Does Porush really believe it’s that simple and so easily explained away?  What is disturbing to me, though, is that he’s not alone, as is obvious in the blanket Schedule I scheduling of anything even perceived as psychedelic or hallucinogenic in our culture.  The complex mechanism of entheogens within the body, which researchers admittedly barely understand the function of, affecting places in our brain that we can barely pinpoint, causing a series of actions that we still can’t completely trace or explain, actions that have been repeatedly proven to cause significant and lasting changes in ones perception of life and our place in it as a whole…researchers feel justified in dismissing this experience as nothing more than a simple series of easily explainable chemical reactions, and lawmakers feel free to outlaw.

Am I the only one who sees red flags and smells a rat here?


With mainstream religions vying for position, to suggest that entheogens might have the power to provide humans with a direct pathway to the divine is devastating to any hold on power, whether it’s religious or political.  What if humans not only no longer needed the middlemen who have exclusive access to the Divine?  What if we all individually discovered that we’re far more than we’ve been led to believe, that we hold the power to direct connection with that Divine within ourselves?

When so much energy is spent on trying to belittle, destroy, or debunk something, the basic psychological tenant is that it’s because it reveals a fear or a truth.  Even a cursory look into the history of the Roman Catholic Church shows a clear pattern of the systematic obliteration of entire cultures.  Of particular vehemence were the cultures who had shamanism and altered states of consciousness as the core of their cultural structures.  Diego de Landa (See my “Early Christians’ Crimes Against the Mayans” article for details) is but one example of countless efforts at cultural genocide.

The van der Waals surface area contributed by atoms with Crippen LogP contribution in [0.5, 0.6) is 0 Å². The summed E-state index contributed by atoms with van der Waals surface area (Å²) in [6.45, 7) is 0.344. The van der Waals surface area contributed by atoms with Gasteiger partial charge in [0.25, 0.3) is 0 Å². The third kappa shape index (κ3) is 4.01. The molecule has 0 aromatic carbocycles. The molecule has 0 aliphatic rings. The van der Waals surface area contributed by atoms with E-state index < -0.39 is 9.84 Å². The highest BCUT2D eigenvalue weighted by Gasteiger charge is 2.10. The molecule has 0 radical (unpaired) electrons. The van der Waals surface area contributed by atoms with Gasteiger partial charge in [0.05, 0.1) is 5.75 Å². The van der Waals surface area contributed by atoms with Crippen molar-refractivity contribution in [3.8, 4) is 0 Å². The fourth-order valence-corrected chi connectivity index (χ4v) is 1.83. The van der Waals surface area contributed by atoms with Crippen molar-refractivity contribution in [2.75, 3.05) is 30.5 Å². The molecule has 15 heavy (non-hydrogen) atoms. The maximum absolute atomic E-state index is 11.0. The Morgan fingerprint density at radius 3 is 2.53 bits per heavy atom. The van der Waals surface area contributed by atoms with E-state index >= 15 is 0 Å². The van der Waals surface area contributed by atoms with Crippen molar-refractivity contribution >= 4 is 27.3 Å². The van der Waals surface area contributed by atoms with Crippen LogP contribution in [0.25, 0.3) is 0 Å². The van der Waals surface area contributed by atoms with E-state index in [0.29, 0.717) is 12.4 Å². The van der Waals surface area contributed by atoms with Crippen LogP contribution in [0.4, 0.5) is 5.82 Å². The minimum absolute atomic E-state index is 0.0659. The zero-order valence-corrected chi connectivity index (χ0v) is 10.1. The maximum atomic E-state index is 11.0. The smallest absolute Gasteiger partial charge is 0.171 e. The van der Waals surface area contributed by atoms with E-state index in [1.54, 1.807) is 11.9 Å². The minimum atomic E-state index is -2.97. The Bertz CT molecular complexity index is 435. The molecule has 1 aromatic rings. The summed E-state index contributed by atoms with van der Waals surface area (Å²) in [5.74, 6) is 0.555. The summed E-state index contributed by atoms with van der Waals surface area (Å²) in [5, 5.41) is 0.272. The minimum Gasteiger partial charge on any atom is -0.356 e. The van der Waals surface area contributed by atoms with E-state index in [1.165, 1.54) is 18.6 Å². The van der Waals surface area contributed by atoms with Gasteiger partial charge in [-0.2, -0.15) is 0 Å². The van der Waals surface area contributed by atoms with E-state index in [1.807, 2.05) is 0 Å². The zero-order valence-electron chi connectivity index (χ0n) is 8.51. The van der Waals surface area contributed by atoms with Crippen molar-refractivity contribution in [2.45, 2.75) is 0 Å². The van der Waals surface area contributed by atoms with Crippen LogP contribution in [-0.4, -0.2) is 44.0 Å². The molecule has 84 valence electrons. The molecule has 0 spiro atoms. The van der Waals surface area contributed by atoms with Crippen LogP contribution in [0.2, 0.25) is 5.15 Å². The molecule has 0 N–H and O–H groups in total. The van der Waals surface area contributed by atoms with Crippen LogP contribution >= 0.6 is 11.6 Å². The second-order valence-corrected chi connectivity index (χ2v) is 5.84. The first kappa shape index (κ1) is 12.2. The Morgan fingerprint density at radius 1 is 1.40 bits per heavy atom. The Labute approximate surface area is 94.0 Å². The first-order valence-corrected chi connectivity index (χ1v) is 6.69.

It’s easy to forget that history is written by the conquerors, and the majority of the conquerers were those who belonged (and typically still belong) to the most violent cultures.  As an arbitrary political move, Roman Emperor Constantine converted to Christianity in the 4th century, and in 391 under Theodosius, Christianity became the official state religion of Rome.  They were incredibly efficient at eradicating any beliefs they felt interfered with their morality and unity.  So, the demonization of cults and cultures that had rites and rituals that were alien or feared by Romans we simply destroyed.  It reached a fevered pitch in the Middle Ages as articulately described by Pinkson in “An Introduction to Shamanism”.

So, what’s my point?  My point is that despite the systematic extermination of the rites, rituals, and culture of shamanism, it remains, and is experiencing a resurgence as awareness of things like Ayahuasca reach the mainstream, mostly thanks to the power of the internet.  Shamanism is a universal phenomena, and exists wherever there are psychoactive plants.  Oddly enough, psychoactive plants, specifically entheogens exist throughout most of the world.  Yet this key fact is widely ignored, and most of the plants, if not demonized, have been simply outlawed.